Bitcoin’s carbon footprint drops – but mining still uses more power than some nations
The amount of greenhouse gases produced by Bitcoin mining has dropped this year – but the cryptocurrency still consumes more power than some nations.
Cryptocurrencies like Bitcoin are created by computer processors carrying out intensive mathematical solutions over a lengthy process and consumes vast amounts of energy.
The most well-known cryptocurrency generates 48.35 million tonnes of carbon dioxide equivalent (MtCO2e), or 0.10% of global greenhouse gas emissions, according to an analysis by the Cambridge Centre for Alternative Finance (CCAF).
Bitcoin creation creates a similar amount of emissions as countries such as Nepal and the Central African Republic, and about half the emissions from gold mining.
The new tool estimates current greenhouse gas emissions of 48.35 million tonnes of carbon dioxide equivalent (MtCO2e), or 0.10% of global greenhouse gas emissions, similar to the emissions of countries such as Nepal and the Central African Republic.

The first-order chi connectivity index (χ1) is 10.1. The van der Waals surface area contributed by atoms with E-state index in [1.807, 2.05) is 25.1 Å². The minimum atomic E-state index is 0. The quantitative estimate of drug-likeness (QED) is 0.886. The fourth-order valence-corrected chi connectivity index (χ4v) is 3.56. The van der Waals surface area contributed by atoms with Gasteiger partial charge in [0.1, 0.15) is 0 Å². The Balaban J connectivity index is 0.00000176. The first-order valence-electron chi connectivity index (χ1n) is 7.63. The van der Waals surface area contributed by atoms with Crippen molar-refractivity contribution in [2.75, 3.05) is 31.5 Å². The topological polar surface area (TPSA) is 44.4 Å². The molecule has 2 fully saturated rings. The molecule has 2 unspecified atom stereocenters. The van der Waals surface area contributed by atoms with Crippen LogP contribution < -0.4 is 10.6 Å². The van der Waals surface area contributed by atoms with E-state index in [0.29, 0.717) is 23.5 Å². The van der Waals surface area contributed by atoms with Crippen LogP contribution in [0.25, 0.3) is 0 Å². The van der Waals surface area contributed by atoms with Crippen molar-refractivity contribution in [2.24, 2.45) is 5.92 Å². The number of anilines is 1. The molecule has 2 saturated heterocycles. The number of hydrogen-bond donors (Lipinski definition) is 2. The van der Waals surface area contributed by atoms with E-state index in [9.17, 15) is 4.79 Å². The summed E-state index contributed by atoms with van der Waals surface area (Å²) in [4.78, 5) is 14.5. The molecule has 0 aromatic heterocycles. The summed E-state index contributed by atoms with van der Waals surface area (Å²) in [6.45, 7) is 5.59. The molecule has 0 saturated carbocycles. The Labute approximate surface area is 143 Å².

Environmentalists, financial institutions and policymakers are growing increasingly concerned about Bitcoin’s seemingly insatiable electricity consumption and its associated environmental repercussions.
The CCAF has developed a tool to estimate Bitcoin’s environmental footprint on a day-to-day basis.
Alexander Neumueller, Digital Assets CBECI Project Lead at CCAF, said: “Environmentalists, financial institutions and policymakers are growing increasingly concerned about Bitcoin’s electricity consumption and its associated environmental repercussions.”
The tool estimates the share of sustainable energy sources in Bitcoin’s electricity mix at 37.6% (26.3% renewables and 11.3% nuclear), which is significantly lower than industry estimates suggest (59.5%).
“A significant decrease in mining profitability led to a decline in electricity consumption,” Neumeller added.
“Given the recent sharp decline in mining revenue per unit of computing power provided, a shift to more efficient hardware occurs, which leads to the, at least temporary, retirement of older, less efficient hardware.”